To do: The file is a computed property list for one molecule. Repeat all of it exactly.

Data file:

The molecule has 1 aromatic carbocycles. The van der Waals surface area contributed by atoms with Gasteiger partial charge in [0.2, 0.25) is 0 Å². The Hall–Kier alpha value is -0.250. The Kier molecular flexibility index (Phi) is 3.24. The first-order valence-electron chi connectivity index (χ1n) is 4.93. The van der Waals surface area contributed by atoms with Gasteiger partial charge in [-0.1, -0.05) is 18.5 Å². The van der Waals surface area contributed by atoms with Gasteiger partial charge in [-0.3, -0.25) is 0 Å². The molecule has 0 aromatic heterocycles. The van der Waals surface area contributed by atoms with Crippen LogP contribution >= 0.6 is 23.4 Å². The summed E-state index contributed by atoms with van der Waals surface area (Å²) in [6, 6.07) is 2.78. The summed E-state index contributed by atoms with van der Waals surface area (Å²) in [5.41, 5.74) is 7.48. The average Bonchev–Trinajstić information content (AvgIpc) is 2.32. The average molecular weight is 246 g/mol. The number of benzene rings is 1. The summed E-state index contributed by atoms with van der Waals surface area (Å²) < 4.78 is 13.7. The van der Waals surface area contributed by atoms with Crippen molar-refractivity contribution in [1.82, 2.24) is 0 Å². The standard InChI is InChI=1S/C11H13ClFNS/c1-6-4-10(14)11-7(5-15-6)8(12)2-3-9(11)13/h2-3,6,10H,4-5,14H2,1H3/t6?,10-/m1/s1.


The molecule has 1 aromatic carbocycles. The van der Waals surface area contributed by atoms with Gasteiger partial charge in [0.2, 0.25) is 0 Å². The Hall–Kier alpha value is -0.250. The Kier molecular flexibility index (Phi) is 3.24. The first-order valence-electron chi connectivity index (χ1n) is 4.93. The van der Waals surface area contributed by atoms with Gasteiger partial charge in [-0.1, -0.05) is 18.5 Å². The van der Waals surface area contributed by atoms with Gasteiger partial charge in [-0.3, -0.25) is 0 Å². The molecule has 0 aromatic heterocycles. The van der Waals surface area contributed by atoms with Crippen LogP contribution >= 0.6 is 23.4 Å². The summed E-state index contributed by atoms with van der Waals surface area (Å²) in [6, 6.07) is 2.78. The summed E-state index contributed by atoms with van der Waals surface area (Å²) in [5.41, 5.74) is 7.48. The average Bonchev–Trinajstić information content (AvgIpc) is 2.32. The average molecular weight is 246 g/mol. The number of benzene rings is 1. The summed E-state index contributed by atoms with van der Waals surface area (Å²) < 4.78 is 13.7. The van der Waals surface area contributed by atoms with Crippen molar-refractivity contribution in [1.82, 2.24) is 0 Å². The standard InChI is InChI=1S/C11H13ClFNS/c1-6-4-10(14)11-7(5-15-6)8(12)2-3-9(11)13/h2-3,6,10H,4-5,14H2,1H3/t6?,10-/m1/s1.